Before Putting Your Home up for Sale
Here are a few items to take care of before listing your home. This can make the sale process quicker and easier in the long run.
- Consider a pre-sale home inspection.
An inspector will be able to give you a good indication of the trouble areas that will stand out to potential buyers, and you’ll be able to make repairs before open houses begin.
- Organize and clean.
Pare down clutter and pack up your least-used items, such as large blenders and other kitchen tools, out-of-season clothes, toys, and seasonal items. Store items off-site or in boxes neatly arranged in the garage or basement. Clean the windows, carpets, walls, lighting fixtures, and baseboards to make the house shine.
- Get replacement estimates.
Do you have big-ticket items that will need to be replaced soon? Find out how much it will cost to repair an older roof or replace worn carpeting, even if you don’t plan to do so. The figures will help buyers determine if they can afford the home, and they’ll be handy when negotiations begin.
- Locate warranties.
Gather up the warranties, guarantees, and user manuals for the furnace, washer/dryer, dishwasher, and any other items that will remain with the house. It may seem like this task can be left until closing, but you don’t want lost paperwork or last-minute scrambling to cause the deal to fall through.
- Spruce up the curb appeal.
Walk out to the front of your home, close your eyes, and pretend you’re a prospective buyer seeing the property for the first time. As you approach the front door, what is your impression of the property? Do the lawn and bushes look neatly manicured? Is the address clearly visible? What do you see framing the entrance, if anything? Is the walkway free of cracks and impediments?
Hold a Successful Garage Sale
Garage sales can be a great way to get rid of clutter and earn a little extra cash before you move. But make sure you plan ahead; they can take on a life of their own.
- Don’t wait until the last minute.
Depending on how long you’ve lived in your home and how much stuff you want to sell, planning a garage sale can take a lot of time and energy. And that’s on top of the effort of putting your home on the market!
- Contact your local government.
Most municipalities will require you to obtain a permit in order to hold a garage sale. They’re often free or cheap, but the fines for neglecting to obtain one can be hefty.
- See if neighbors want to join in.
You can turn your garage sale into a block-wide event and lure more shoppers. However, a permit may be necessary for each home owner, even if it’s a group event.
- Schedule the sale.
Sales on Saturdays and Sundays will generate the most traffic, especially if the weather cooperates. Start the sale early — 8 or 9 a.m. is best — and be ready for early birds.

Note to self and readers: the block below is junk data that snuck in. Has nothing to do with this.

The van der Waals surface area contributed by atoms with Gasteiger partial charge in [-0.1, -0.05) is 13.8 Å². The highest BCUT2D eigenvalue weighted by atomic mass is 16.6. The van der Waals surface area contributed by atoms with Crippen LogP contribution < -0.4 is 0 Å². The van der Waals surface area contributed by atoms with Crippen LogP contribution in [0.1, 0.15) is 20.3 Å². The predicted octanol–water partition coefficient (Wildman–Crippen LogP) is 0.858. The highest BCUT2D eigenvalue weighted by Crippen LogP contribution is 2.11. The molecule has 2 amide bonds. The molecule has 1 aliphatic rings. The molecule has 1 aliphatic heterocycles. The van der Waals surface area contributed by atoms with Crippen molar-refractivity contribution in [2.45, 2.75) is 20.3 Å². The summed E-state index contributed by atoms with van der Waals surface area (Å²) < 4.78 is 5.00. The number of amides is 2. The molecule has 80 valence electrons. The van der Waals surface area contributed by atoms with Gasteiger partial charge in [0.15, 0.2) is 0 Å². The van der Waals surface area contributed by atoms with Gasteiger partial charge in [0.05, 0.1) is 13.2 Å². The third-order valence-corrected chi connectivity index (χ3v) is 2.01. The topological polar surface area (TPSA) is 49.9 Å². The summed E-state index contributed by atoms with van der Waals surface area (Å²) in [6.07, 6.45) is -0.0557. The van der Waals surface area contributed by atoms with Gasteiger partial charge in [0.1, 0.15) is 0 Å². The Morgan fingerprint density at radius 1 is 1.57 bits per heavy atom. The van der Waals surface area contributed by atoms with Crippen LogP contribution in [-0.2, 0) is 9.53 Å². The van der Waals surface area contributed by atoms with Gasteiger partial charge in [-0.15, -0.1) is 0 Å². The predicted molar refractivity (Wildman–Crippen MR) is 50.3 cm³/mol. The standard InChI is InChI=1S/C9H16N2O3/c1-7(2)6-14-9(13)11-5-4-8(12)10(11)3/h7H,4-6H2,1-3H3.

Place an ad in the newspaper, free classified papers, and websites, including the date(s), time, and address of the garage sale. Add information about what will be available, such as kids’ clothes, furniture, or special equipment. On the day of the sale, use balloons and signs with prominent arrows to grab attention.
- Price your goods.
Clearly mark rounded prices (50 cents, 3 for $1, or $5, for example) with easily removable stickers.
- If it’s junk, recycle or donate it.
If it’s truly garbage, throw it away or place it in a freebie bin. Don’t try to sell broken appliances, and have an electrical outlet nearby in case a customer wants to try plugging something in.
- Display items nicely.
Organize by category, and don’t make customers dig through boxes.
- Stock up on supplies.
Having a stock of old shopping bags that can be reused encourages people to buy more items. Newspapers are handy for wrapping fragile goods.
- Manage your money.
Obtain ample change for your cashbox, and have a calculator on hand. Assign one person to man the “register,” keeping a tally of what was purchased and for how much.
Calculate Capital Gains
When you sell a stock, you owe taxes on the difference between what you paid for the stock and how much you got for the sale. The same holds true in home sales, but there are other considerations.
How to Calculate Gain
|Your home’s original sales price when you bought it (not what you brought to closing).
|Additional costs you paid toward the original purchase (include transfer fees, attorney fees, and inspections but not points you paid on your mortgage).
|Cost of improvements you’ve made (include room additions, deck, etc. Improvements do not include repairing or replacing existing items).
|Current selling costs (include inspections, attorney fees, real estate commission, and money you spent to fix up your home to prepare it for sale).
|Add the above items to get your adjusted cost basis:
|The final sale amount for your home.
|The adjusted cost basis figure from above.
|Your capital gain:
A Special Real Estate Exemption for Capital Gains
Up to $250,000 in capital gains ($500,000 for a married couple) on the home sale is exempt from taxation if you meet the following criteria: (1) You owned and lived in the home as your principal residence for two out of the last five years; and (2) you have not sold or exchanged another home during the two years preceding the sale. You may qualify for a reduced exclusion if you otherwise qualify but are short of the two-out-of-the-last-five-years requirement if you meet what the tax law calls “unforeseen circumstances,” such as job loss, divorce, or family medical emergency.
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